October 1, 2014

Regulating a Less Unhealthy Cigarette

  • Michael L. Marlow

    Professor of Economics at California Polytechnic State University, San Luis Obispo
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The U.S. Food and Drug Administration has recently proposed expanding its regulatory authority over tobacco products to include the regulation of cigars, pipe tobacco, hookah tobacco, electronic cigarettes (e-cigarettes), and other novel tobacco products such as dissolvable products and gels. Cigars are the most commonly used among this group, though e-cigarette use is rapidly expanding. If Federal Food, Drug, and Cosmetic Act requirements were to be applied to those products, they would mandate establishment registration and product listing, ingredient listing, submissions prior to the introduction of new products, labeling requirements, and prohibition of free samples. Additional provisions would include minimum age and identification requirements, vending machine restrictions, and required warning statements for packages and advertisements.

This article argues that the FDA jeopardizes public health by not developing an appropriate benefit-cost analysis of the proposed rule. The FDA “anticipates,” without quantifying, substantial benefits from reducing harm by regulating e-cigarettes and non-cigarette tobacco products. The FDA also does not adequately assess costs that appear likely from its suppression of the e-cigarette market. The evolving literature on e-cigarettes strongly suggests they help smokers to quit smoking. The proposed rule endangers public health by pushing e-cigarette manufacturers to focus efforts toward developing attributes unrelated to improved public health, thereby promoting combustible tobacco use and reducing the number of smokers who would use e-cigarettes to quit or reduce cigarette consumption. Public health would worsen because e-cigarettes are a safer alternative to tobacco cigarettes.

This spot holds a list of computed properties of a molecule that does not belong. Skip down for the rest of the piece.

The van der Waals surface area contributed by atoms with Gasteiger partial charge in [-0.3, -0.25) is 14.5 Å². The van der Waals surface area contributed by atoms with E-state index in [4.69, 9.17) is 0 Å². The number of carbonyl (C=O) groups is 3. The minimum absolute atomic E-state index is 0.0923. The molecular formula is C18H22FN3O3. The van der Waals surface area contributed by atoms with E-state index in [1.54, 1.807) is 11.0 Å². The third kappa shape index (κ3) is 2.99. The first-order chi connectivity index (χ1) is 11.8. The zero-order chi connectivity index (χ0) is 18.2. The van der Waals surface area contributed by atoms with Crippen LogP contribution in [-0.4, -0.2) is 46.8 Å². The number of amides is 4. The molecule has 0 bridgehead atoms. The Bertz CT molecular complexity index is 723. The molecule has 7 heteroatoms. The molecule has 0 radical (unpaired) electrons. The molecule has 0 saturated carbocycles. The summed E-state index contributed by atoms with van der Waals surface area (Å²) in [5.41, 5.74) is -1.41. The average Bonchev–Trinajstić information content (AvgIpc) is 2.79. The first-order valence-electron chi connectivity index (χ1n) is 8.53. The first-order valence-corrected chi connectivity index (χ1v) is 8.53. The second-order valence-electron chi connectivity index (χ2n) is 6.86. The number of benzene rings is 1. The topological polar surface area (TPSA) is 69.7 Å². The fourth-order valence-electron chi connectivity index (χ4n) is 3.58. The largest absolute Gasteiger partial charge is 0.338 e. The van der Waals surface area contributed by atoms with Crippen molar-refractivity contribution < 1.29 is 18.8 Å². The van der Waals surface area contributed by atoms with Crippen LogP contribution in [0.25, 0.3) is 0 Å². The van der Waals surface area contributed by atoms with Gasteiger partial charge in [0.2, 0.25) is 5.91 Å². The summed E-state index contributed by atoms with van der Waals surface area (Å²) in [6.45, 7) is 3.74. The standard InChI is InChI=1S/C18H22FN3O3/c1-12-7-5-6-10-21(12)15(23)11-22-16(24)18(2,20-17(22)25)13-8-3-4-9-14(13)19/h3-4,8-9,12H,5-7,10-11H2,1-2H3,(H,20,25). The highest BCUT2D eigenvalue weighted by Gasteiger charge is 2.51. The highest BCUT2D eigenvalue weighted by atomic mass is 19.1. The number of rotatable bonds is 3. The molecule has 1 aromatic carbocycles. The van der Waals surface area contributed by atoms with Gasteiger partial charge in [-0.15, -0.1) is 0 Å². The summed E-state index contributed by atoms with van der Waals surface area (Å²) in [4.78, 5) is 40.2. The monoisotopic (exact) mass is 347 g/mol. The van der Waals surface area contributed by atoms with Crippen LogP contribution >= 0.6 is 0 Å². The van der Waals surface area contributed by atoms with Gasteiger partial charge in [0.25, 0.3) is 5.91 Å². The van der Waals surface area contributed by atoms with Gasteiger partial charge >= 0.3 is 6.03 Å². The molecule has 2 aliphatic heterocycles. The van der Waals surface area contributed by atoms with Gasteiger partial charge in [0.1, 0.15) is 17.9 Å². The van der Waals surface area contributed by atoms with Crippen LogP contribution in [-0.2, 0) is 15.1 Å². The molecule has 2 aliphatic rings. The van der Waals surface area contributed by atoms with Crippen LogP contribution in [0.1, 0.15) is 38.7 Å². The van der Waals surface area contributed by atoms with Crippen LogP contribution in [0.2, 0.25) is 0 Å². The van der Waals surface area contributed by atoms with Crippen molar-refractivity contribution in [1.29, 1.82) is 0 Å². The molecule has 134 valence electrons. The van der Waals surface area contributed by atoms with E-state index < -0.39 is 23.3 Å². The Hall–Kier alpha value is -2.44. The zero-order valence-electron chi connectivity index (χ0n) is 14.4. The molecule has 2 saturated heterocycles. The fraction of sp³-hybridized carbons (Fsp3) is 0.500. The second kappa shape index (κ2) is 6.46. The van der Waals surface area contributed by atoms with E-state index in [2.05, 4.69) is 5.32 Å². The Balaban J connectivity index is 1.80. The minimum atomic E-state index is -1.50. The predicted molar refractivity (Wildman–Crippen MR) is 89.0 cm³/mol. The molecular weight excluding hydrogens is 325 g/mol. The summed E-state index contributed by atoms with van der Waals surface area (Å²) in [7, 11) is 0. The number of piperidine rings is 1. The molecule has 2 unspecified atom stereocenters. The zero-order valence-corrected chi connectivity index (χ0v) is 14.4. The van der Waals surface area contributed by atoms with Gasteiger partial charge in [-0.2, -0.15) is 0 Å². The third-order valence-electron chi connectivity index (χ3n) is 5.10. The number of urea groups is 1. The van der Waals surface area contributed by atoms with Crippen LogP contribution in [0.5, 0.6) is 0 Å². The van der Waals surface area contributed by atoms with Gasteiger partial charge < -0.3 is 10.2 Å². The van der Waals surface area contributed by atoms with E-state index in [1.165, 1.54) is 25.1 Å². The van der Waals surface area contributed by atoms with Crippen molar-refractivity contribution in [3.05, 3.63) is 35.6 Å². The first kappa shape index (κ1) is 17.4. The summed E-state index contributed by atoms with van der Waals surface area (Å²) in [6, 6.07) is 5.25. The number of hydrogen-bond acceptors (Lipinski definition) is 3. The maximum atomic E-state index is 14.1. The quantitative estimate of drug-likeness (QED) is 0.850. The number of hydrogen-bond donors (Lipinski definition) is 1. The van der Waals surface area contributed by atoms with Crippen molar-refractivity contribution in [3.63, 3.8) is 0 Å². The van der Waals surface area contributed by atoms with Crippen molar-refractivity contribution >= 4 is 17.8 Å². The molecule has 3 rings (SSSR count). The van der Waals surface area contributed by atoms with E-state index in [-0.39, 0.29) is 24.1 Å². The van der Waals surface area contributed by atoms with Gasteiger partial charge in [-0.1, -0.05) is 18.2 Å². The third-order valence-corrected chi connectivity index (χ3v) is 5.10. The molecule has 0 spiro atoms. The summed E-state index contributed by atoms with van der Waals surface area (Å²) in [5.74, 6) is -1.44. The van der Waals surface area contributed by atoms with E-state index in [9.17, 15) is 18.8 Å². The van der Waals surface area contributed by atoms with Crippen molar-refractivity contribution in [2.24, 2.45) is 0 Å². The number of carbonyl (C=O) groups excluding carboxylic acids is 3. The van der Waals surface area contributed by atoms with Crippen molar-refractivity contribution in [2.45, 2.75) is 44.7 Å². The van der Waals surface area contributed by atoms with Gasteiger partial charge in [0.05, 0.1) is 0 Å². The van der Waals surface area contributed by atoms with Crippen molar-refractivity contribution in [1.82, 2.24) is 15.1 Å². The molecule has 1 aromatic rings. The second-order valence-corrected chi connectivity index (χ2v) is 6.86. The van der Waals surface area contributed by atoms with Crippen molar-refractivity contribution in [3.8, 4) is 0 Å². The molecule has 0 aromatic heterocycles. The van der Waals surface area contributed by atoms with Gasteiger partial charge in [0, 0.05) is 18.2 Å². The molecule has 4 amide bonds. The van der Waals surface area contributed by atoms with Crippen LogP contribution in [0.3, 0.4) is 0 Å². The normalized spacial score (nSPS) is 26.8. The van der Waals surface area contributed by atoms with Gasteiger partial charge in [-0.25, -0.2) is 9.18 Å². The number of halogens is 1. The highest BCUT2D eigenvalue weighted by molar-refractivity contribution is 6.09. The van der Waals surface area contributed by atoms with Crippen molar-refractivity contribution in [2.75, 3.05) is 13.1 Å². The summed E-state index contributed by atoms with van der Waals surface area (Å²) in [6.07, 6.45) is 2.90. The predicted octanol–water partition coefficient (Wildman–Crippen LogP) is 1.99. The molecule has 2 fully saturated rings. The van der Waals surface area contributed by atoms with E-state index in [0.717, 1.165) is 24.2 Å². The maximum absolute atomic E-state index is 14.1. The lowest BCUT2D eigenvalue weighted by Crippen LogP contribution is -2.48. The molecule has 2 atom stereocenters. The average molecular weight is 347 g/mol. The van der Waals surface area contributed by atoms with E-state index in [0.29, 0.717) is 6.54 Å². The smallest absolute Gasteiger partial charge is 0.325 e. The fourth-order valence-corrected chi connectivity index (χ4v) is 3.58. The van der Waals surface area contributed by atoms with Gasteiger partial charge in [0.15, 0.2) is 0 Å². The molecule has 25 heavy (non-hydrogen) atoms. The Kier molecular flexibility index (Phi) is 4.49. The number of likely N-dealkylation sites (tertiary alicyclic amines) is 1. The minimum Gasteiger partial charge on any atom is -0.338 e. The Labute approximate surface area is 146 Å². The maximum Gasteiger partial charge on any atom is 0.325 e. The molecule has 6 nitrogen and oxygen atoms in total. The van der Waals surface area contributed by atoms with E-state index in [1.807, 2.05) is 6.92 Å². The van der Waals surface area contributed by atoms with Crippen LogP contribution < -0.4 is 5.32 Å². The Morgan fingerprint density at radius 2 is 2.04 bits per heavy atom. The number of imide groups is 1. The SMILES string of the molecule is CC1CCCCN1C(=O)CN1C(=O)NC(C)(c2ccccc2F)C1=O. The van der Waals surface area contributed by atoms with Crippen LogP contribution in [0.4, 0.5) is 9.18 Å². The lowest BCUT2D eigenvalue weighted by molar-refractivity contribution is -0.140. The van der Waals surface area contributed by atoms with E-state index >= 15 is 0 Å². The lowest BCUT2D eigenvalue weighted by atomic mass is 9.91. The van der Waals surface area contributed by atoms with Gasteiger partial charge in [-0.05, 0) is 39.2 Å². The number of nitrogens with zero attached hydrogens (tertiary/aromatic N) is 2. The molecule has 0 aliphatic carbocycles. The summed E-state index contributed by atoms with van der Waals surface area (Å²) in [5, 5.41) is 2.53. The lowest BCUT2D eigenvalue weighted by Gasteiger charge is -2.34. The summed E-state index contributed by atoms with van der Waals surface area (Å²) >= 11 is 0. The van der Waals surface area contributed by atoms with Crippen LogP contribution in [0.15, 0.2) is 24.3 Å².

Harm Reduction Theory

The FDA implicitly assumes that consumption of all tobacco products should be reduced to zero. While tobacco use is known to be risky, economic theory demonstrates that few to no activities are optimally provided at zero quantity. This applies to consumption of risky products as well as efforts aimed at decreasing their use. There are costs and benefits to improving public health, and “perfection”—the elimination of all risks—is not an optimal public health strategy in a world with scarce resources. The FDA simply states that current tobacco policies are suboptimal and does not consider the possibilities that tobacco products are not equally risky or that all tobacco products are equally controllable through regulation. In claiming this, the FDA dismisses the essence of what is known as “harm reduction theory.” Harm reduction theory asserts that minimizing damage from some risky behavior may promote public health more effectively than simply attempting to eliminate the behavior. Applied to tobacco use, placing highest priority on reducing risks from combustible tobacco products is a reasonable strategy that the FDA should at least discuss.

Such a model is in line with estimates that up to 98 percent of tobacco-related deaths are attributable to combustible products such as cigarettes, pipes, and cigars. The FDA downplays the possibility that noncombustible products (e.g., nicotine-replacement therapies, smokeless tobacco, e-cigarettes) are substantially less dangerous than combustible tobacco products by claiming there is too little information available to make such judgments.

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